Landscape Uses:Standard, Specimen. Tolerates most soils[202]. Prefers a well-drained soil in a sunny position[200], doing better in a soil that is not very rich[11]. Tolerates light shade[188]. Plants are hardy to about -15°c[202], though die-back often occurs at the tips of shoots during the winter[202]. Plants are slow to establish but are then quite fast growing when young though they slow down with age[202]. Plants respond well to coppicing[229]. Hybridizes with C. coggygria[182]. A very ornamental plant[1]. The young leaves have an aromatic fragrance when bruised[245]. This species is in danger of extinction in the wild due to its being cut down for use in making a dye, this occurred especially during the N. American civil war[Notes on a board at Kew]. Plants flower on wood that is at least 3 years old[202]. Any pruning is best done in the spring[202]. Seed production is normally poor because many of the flower clusters are sterile[229]. Dioecious. Male and female plants must be grown if seed is required. Special Features:North American native, Attractive flowers or blooms.
Propagation
Seed - best sown as soon as it is ripe in a cold frame[78, 113, 200]. It should germinate in the spring. Slightly immature or 'green' seed, harvested when it has fully developed but before it dries on the plant, gives the best results[113]. Warm stratify stored seed for 2 - 3 months at 15°c, then cold stratify for 2 - 3 months[164]. Germination can be very slow, often taking 12 months or more at 15°c[164]. When they are large enough to handle, prick the seedlings out into individual pots and grow them on in the cold frame for at least their first winter. Plant them out into their permanent positions in late spring or early summer, after the last expected frosts. The seed has a long viability and should store for several years[113]. Cuttings of half-ripe wood, July/August in a frame[113]. Trench layering in spring[200].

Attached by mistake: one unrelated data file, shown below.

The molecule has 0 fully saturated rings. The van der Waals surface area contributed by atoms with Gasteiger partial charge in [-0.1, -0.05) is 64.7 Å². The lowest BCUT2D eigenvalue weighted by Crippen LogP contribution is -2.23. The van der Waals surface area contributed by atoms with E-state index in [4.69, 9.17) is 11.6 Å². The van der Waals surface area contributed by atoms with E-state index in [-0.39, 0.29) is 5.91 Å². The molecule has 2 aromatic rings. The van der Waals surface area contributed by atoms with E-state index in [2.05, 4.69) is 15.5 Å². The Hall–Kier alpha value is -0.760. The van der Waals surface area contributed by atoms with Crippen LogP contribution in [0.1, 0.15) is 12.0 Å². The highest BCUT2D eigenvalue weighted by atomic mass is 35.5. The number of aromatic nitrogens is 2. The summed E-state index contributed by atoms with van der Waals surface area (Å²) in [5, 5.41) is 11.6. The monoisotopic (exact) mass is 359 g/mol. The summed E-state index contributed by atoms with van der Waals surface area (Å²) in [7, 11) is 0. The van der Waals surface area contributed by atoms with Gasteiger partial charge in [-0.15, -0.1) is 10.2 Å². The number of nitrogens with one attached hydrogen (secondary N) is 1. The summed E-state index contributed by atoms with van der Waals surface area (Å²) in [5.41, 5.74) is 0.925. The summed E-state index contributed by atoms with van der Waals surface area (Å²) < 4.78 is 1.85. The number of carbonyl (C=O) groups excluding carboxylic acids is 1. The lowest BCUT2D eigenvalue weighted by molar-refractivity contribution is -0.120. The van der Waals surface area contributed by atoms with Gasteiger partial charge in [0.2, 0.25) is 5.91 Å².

Other Names
Found In
Weed Potential

Right plant wrong place. We are currently updating this section. Please note that a plant may be invasive in one area but may not in your area so it’s worth checking.

Conservation Status
IUCN Red List of Threatened Plants Status :
Related Plants
Latin NameCommon NameEdibility RatingMedicinal Rating
Cotinus coggygriaSmoke Tree, European smoketree, Venetian Sumac, Wig Tree, Smoke Tree11
Plant Suppliers: Click here for a List

      You can download this page as a PDF

Due to a fault in the PDF printer we are trying a few different options. Please try the one below